South Korean President Moon Jae-in on Tuesday replaced his Chief of Staff and two other senior secretaries in what was widely seen as a move to put behind a surveillance scandal that is apparently hurting his approval rating.
The new Chief of Staff said he will work to make up for his shortcomings by listening to what others have to say.
"The fact is I am a person who falls short in many ways. That is why I am also afraid (of taking the job). I plan to make up for my shortcomings by listening. I promise to listen to anyone, about any subject and any policy," he told reporters.
The 61-year-old will replace Im Jong-seok, also a former lawmaker of the ruling party. Im said the reshuffle will be effective as of Wednesday.
The high-profile reshuffle came as the President will soon begin his third year of his single five-year term. Moon took office in May 2017.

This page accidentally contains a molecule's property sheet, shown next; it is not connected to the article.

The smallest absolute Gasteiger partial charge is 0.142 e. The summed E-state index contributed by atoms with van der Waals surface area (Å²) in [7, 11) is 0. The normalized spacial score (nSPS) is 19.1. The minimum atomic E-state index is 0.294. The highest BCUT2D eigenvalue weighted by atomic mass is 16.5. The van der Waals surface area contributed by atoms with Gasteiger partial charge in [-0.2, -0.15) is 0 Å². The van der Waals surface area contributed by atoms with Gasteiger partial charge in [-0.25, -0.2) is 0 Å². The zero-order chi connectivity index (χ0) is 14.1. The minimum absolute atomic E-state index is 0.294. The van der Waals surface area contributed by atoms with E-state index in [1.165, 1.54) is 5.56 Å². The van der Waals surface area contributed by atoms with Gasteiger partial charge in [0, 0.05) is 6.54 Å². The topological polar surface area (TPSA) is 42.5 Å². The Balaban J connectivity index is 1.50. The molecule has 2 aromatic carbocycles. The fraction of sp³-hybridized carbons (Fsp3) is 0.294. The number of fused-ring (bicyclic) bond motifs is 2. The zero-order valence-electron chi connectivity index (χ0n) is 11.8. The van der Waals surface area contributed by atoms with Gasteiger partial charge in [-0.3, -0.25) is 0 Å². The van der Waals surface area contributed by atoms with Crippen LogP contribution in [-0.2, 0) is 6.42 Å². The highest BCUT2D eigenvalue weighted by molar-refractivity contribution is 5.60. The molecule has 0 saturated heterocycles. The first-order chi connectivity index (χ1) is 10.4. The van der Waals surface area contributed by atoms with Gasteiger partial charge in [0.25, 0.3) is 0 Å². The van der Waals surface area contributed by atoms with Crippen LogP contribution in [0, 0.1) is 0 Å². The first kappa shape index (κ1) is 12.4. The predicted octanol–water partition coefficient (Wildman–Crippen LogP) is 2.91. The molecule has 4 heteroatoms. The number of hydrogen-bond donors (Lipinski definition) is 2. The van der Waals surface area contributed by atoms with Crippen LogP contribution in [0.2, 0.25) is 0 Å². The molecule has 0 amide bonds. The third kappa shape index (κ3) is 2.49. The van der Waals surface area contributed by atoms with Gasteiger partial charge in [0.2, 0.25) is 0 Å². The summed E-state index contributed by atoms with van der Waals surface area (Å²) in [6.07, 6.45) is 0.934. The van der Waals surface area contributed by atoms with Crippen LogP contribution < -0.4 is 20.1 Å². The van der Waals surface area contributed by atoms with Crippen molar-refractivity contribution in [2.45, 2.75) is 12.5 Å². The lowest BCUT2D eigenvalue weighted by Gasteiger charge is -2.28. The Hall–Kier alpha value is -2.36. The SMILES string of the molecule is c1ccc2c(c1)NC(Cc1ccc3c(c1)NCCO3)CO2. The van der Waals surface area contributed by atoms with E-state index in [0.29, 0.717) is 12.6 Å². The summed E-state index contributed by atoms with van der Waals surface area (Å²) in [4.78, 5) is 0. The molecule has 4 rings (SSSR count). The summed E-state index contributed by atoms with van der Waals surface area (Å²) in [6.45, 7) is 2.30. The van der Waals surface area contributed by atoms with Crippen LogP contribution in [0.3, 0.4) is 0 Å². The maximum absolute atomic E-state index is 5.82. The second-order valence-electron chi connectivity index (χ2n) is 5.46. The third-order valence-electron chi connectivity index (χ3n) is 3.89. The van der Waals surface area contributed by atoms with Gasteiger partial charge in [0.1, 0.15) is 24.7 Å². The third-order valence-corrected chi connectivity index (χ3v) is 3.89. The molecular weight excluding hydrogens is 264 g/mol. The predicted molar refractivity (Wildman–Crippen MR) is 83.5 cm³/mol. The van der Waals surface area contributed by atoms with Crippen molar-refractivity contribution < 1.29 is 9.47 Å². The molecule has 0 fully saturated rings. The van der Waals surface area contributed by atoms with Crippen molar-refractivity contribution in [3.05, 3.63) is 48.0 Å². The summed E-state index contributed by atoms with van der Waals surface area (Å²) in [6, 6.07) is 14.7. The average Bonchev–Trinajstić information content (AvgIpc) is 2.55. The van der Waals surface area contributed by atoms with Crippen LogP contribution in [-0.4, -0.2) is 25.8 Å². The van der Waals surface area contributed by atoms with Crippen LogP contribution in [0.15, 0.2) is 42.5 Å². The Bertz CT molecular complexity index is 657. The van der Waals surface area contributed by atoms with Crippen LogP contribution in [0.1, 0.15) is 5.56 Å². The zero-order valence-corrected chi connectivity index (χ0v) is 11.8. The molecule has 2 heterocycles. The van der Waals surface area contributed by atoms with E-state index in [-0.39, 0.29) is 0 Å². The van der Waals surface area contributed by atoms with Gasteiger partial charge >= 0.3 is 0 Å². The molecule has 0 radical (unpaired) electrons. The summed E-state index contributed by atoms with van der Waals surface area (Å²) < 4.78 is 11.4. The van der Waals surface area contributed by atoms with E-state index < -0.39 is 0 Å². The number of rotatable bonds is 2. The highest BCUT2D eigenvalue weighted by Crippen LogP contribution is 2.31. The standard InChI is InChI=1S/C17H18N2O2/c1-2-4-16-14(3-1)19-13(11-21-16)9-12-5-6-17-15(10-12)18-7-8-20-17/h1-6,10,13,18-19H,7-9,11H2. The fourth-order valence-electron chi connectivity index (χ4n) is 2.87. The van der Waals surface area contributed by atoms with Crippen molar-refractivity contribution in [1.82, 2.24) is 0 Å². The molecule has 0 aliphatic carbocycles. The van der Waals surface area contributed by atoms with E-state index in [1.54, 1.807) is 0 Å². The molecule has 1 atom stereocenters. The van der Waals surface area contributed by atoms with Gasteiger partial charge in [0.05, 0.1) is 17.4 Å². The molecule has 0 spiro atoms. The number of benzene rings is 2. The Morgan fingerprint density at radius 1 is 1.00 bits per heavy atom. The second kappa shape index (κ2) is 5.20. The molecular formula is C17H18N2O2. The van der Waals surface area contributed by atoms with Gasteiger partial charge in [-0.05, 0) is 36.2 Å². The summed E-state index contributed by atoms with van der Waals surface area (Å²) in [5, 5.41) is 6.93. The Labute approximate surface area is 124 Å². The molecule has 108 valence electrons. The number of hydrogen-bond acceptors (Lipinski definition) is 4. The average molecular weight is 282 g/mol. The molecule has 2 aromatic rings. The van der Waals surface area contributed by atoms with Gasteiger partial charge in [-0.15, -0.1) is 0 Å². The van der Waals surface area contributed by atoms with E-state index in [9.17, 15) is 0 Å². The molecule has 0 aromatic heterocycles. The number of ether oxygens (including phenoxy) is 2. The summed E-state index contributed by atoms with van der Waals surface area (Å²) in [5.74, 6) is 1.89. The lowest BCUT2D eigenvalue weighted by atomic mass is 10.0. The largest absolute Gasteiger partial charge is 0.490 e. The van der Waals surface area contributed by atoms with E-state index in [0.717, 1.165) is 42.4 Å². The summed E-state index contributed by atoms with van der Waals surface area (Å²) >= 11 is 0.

Kim had also claimed that such illegal information he had obtained at the order of his former superiors may have reached as high as Im.
The presidential office denies the accusation, saying Kim had rather been warned against spying on civilians and that any such information he obtained had been discarded right away.
Still, Moon's approval rating began to plummet almost instantly, falling for four consecutive weeks to a record low of 45.9 per cent in a weekly survey conducted by Realmeter. It rebounded slightly to 46.4 per cent last week.
The President also replaced his top secretaries for political affairs and public relations.
Kang Gi-jung, a three-term lawmaker of the ruling Democratic Party, will replace Han Byung-do as the top presidential secretary for political affairs, while Yoon Do-han, a journalist from local broadcaster MBC, was named the new senior secretary for public relations, Im told a press conference.
Yoon will replace Yoon Young-chan.
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